Apeirogon, by Colum McCann

Random House, 2020

I got an advance copy of Apeirogon at a booksellers conference and was thrilled; I absolutely adore Colum Mccann’s writing. I read Let the Great World Spin in my junior year of college, and I view it as a turning point in my life as a reader. It marked the time at which I dove into reading adult literary fiction, and it opened up an entirely new world of books for me. With that said, I am reviewing Apeirogon with a degree of caution. It has received some negative attention because it is a book about the Israeli occupation of Palestine written by a white man with no connection to the conflict or with any Palestinian or Israeli heritage. My immediate reaction was to be okay with it because McCann was writing a narrative surrounding the real life experiences of two men—one Israeli and one Palestinian—both of whom support the book and whose speeches are quoted at length within it. However, it is not up to me to decide whether or not Colum McCann is the right voice for this story. I am leaving this overwhelmingly positive review up for now but will continue to follow any negative reactions to the book from Palestinian or Muslim readers. 

Upon finishing this novel, I mentally categorized it as one of the best things I’d ever read. It is, on the surface, daunting. It’s long and tackles a complicated and serious subject. But even more than that, it’s difficult to understand what type of book it is until you really dive into it. It has elements of both fiction and non-fiction. It’s written in chapters, but not in the usual sense. A chapter may be one sentence or three words. It may be a few pages. The chapters jump in time and place. How McCann (and I imagine his exceptionally skilled editor) managed to arrange all the pieces in an order that works is mind boggling to me, but it was done flawlessly. And while it’s definitely literary—Borges is mentioned more than a few times; ancient art, religion, and philosophy and their modern counterparts are all tied in to the plot; and it would strongly appeal to a scholarly reader—a scholarly knowledge isn’t required to enjoy Apeirogon. I found that all of the references to art, literature, religion, etc. allowed me to connect to the story and simultaneously feel inspired to educate myself about the ideas that were unfamiliar to me. And, because the novel exists around two real men, it stays grounded; it doesn’t get lost in it’s literary-ness. Beware the lack of women. Apeirogon is about the trauma of two fathers, and while you are introduced to the important people in their lives, McCann’s focus does not extend beyond the fathers’ experiences.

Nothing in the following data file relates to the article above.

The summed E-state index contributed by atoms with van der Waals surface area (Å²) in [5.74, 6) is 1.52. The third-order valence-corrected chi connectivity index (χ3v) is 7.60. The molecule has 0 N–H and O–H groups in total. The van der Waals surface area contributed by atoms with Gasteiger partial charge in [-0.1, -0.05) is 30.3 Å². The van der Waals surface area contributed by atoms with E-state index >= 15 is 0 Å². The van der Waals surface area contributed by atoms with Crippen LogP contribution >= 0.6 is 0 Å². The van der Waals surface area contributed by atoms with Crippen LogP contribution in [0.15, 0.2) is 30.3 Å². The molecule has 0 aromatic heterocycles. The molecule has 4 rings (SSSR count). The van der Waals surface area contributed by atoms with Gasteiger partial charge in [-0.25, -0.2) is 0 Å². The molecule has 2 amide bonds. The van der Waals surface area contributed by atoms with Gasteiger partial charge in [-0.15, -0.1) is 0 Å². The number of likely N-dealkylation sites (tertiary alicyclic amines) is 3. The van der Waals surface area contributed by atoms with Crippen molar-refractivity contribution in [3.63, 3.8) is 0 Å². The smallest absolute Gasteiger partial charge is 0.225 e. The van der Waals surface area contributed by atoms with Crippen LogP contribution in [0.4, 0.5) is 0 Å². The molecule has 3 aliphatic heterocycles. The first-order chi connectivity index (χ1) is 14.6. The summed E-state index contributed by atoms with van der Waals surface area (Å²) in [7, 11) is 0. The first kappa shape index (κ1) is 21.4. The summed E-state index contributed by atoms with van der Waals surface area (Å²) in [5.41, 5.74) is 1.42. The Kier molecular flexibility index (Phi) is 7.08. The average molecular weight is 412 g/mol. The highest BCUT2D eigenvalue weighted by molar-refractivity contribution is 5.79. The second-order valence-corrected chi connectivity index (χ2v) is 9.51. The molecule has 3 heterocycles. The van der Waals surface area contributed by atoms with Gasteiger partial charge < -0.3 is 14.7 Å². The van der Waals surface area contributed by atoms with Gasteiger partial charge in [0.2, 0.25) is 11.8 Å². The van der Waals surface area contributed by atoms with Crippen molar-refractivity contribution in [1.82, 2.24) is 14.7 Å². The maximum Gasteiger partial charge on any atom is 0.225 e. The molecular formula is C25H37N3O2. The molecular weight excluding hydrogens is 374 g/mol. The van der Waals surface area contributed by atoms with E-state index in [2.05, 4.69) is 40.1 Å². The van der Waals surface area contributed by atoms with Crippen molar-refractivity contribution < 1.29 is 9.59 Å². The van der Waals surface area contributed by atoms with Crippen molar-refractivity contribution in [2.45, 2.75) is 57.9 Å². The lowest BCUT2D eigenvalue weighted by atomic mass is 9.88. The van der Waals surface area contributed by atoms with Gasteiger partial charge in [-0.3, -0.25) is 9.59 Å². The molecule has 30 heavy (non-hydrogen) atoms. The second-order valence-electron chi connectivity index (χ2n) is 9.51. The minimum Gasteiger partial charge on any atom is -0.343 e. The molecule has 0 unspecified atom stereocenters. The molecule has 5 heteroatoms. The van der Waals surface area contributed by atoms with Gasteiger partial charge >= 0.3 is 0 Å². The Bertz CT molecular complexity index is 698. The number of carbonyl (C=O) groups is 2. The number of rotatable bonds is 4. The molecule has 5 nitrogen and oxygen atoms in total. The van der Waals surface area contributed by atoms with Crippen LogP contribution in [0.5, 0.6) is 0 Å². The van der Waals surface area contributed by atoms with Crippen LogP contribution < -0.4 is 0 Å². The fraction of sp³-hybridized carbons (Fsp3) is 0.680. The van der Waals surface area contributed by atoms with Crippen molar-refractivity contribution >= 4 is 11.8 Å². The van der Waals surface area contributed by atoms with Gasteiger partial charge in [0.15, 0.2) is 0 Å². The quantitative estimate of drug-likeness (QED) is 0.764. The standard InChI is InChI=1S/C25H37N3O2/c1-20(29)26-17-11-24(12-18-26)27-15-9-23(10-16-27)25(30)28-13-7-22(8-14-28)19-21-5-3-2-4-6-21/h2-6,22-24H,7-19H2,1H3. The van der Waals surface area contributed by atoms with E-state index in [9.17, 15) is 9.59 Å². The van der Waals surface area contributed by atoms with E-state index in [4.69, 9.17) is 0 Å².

You don’t need to go into Apeirogon with any knowledge of Bassam Aramin or Rami Elhanan—I certainly didn’t—but if you’re hesitant to check out this book, look into their stories. Search their names and hundreds of articles and interviews will show up. Their mission should be heard by everyone.

Links: Goodreads | Colum McCann | Combatants for Peace | Buy it on Bookshop .org

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